Andy Kropa/Getty Images(LOS ANGELES) -- Kim Kardashian took a break from photo shoots and celebrity engagements to visit her dermatologist on Sunday night's episode of Keeping Up With the Kardashians. After finding red, flaky patches of skin on her legs, Dr. Harold Lancer diagnosed the reality star with psoriasis, an autoimmune disorder that causes rapid skin cell growth that can manifest itself as thick silvery scales and itchy dry red patches on the skin.

"People don't understand the pressure on me to look perfect," Kardashian said on the show. "When I gain a pound, it's in the headlines. Imagine what the tabloids would do to me if they saw all these spots?"

Lancer suggested that she "lead an easier, slower-paced life."

"That's just not possible," she replied.

Catie Coman, director of communications for the National Psoriasis Foundation, empathized with the reality star. "The population can often be very cruel because they think the disease is contagious or has to do with being dirty," said Coman, who noted that LeAnn Rimes also battled the condition. "Celebrities with psoriasis are under intense pressure, and stress is a trigger for psoriasis."

Most types of psoriasis go through cycles in which the condition flares up for a few weeks or months, then subsides for a period of time.

"Once you're diagnosed with it, you don't know how often or severe you're going to get it," said Dr. Lawrence Green, a Washington, D.C., dermatologist and member of the board of trustees at the National Psoriasis Foundation. "She can try different treatments and see how they keep the rash at bay. You just have to wait and see."

Kardashian is one of 7.5 million Americans who have the disorder, which can range from a mild skin rash to a debilitating condition. Experts say smoking, alcohol and high stress levels can contribute to outbreaks. Obesity, stress, viral and bacterial infections such as HIV and, most significantly, a family history, put a person at an increased risk of psoriasis. About 30 percent of psoriasis patients will be diagnosed with psoriatic arthritis, a chronic condition that causes pain and stiffness in the joints.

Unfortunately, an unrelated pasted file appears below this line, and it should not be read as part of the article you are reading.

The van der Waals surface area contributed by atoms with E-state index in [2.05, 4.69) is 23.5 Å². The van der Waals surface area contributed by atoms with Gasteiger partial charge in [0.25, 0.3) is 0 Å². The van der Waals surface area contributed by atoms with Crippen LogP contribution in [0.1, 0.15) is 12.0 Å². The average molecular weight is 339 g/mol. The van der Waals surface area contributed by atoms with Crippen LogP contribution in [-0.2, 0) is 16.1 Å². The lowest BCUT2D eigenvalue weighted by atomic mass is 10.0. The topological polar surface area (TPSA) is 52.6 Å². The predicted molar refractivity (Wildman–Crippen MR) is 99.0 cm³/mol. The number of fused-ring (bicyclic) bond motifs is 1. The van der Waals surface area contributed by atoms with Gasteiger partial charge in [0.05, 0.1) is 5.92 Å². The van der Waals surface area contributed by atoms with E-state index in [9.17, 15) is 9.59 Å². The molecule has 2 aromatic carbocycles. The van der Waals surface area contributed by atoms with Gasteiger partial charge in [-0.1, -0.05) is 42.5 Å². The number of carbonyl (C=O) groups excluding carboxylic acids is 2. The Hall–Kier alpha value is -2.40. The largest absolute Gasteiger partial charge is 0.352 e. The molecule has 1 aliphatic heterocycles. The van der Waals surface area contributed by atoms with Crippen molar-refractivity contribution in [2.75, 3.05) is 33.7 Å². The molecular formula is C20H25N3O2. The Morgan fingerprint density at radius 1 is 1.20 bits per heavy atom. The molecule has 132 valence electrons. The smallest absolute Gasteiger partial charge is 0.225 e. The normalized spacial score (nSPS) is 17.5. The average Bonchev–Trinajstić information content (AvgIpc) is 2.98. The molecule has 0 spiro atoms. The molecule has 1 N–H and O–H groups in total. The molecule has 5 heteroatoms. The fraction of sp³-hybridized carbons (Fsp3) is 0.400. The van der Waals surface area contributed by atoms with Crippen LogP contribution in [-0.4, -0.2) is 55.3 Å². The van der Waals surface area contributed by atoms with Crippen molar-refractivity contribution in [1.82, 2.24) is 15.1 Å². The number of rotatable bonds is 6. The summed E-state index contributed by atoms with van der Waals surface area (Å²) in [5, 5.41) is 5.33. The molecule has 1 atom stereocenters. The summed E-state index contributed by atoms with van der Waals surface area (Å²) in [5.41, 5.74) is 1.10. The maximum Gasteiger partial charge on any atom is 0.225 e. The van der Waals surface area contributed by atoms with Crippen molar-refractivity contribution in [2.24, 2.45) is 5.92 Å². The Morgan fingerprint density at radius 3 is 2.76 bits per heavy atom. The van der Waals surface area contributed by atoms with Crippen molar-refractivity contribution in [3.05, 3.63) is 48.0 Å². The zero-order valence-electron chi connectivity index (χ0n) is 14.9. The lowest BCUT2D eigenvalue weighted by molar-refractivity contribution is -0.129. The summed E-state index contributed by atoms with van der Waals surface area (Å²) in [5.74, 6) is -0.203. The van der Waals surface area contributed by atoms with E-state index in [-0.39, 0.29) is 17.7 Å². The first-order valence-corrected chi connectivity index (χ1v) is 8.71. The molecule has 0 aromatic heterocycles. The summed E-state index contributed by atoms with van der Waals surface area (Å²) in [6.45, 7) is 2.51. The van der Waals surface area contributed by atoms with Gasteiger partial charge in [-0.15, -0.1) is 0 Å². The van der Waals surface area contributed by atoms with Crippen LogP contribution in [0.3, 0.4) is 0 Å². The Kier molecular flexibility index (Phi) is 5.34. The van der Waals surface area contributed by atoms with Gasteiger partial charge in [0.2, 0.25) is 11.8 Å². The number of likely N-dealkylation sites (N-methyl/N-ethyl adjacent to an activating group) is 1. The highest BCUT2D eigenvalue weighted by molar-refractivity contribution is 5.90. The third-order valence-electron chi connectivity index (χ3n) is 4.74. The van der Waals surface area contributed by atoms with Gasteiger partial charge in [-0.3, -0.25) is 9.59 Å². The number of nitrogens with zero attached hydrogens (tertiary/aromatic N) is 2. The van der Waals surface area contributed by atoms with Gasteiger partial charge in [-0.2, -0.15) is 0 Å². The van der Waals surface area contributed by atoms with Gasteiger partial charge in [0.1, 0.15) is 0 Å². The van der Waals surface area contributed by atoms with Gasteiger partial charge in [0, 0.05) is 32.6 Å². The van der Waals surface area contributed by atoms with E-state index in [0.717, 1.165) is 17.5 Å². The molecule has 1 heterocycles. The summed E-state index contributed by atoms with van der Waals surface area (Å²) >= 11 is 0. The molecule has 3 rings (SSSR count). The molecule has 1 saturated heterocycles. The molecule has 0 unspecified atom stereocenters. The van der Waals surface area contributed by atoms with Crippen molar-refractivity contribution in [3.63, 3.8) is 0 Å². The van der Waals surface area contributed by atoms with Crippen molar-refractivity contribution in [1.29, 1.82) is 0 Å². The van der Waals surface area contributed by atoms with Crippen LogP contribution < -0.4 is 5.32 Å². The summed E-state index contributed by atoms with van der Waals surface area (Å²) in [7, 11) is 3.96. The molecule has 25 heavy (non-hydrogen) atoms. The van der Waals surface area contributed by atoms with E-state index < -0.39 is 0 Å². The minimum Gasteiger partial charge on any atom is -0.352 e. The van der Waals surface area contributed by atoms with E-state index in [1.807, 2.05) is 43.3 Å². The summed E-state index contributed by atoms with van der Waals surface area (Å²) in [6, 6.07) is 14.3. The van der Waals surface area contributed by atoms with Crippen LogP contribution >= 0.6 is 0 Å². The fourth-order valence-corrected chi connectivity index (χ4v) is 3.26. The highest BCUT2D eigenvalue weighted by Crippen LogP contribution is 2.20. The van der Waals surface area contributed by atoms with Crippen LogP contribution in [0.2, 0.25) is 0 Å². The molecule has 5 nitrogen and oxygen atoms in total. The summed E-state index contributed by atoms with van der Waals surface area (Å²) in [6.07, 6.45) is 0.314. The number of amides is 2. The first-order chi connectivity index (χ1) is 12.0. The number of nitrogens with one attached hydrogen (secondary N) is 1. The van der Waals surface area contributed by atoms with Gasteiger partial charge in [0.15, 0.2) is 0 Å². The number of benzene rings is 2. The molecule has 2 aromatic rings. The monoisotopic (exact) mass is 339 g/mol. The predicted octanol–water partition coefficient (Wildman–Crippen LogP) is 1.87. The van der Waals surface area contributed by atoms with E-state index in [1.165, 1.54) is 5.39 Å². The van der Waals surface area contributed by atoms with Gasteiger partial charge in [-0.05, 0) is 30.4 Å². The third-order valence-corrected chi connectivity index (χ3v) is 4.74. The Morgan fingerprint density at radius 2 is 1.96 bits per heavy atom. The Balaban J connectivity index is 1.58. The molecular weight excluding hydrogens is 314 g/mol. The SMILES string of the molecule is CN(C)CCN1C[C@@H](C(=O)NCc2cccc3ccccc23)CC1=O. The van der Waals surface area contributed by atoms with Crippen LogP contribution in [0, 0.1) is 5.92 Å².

Kardashian's mother was diagnosed with psoriasis at the age of 30.

Kardashian's publicist did not return requests for comment, but from watching the short clip of Kardashian at the doctor's, Green said her psoriasis patches could probably be treated with an ointment or excimer laser, a type of ultraviolet light that slows skin cell growth.

Creams and ointments can successfully treat mild to moderate psoriasis outbreaks, while injections, ultraviolet light lasers and oral medications are available for more serious outbreaks.

"People with psoriasis should know that they don't have to live with it," said Green. "It can be very well treated. They just have to take those first steps and go see a dermatologist."

Copyright 2011 ABC News Radio


Researchers Link Childhood Obesity to Psoriasis, Heart Disease

Digital Vision/Thinkstock(SACRAMENTO, Calif.) -- Researchers have found there is a widespread presence of psoriasis -- a chronic inflammatory skin disease -- among children who are obese or overweight.

Additionally, teens with the skin disease also have higher cholesterol levels regardless of body weight, which gives them  an increased risk of heart disease, according to the Kaiser Permanente study published online in the Journal of Pediatrics.

The study authors concluded that there is an apparent link between obesity and psoriasis in children as well as a higher risk for heart disease.  Parents and physicians "may need to monitor youth with psoriasis more closely for cardiovascular risk factors, especially if they are obese," said the study's lead author Corinna Koebnick, a research scientist at Kaiser Permanente.

Copyright 2011 ABC News Radio

ABC News Radio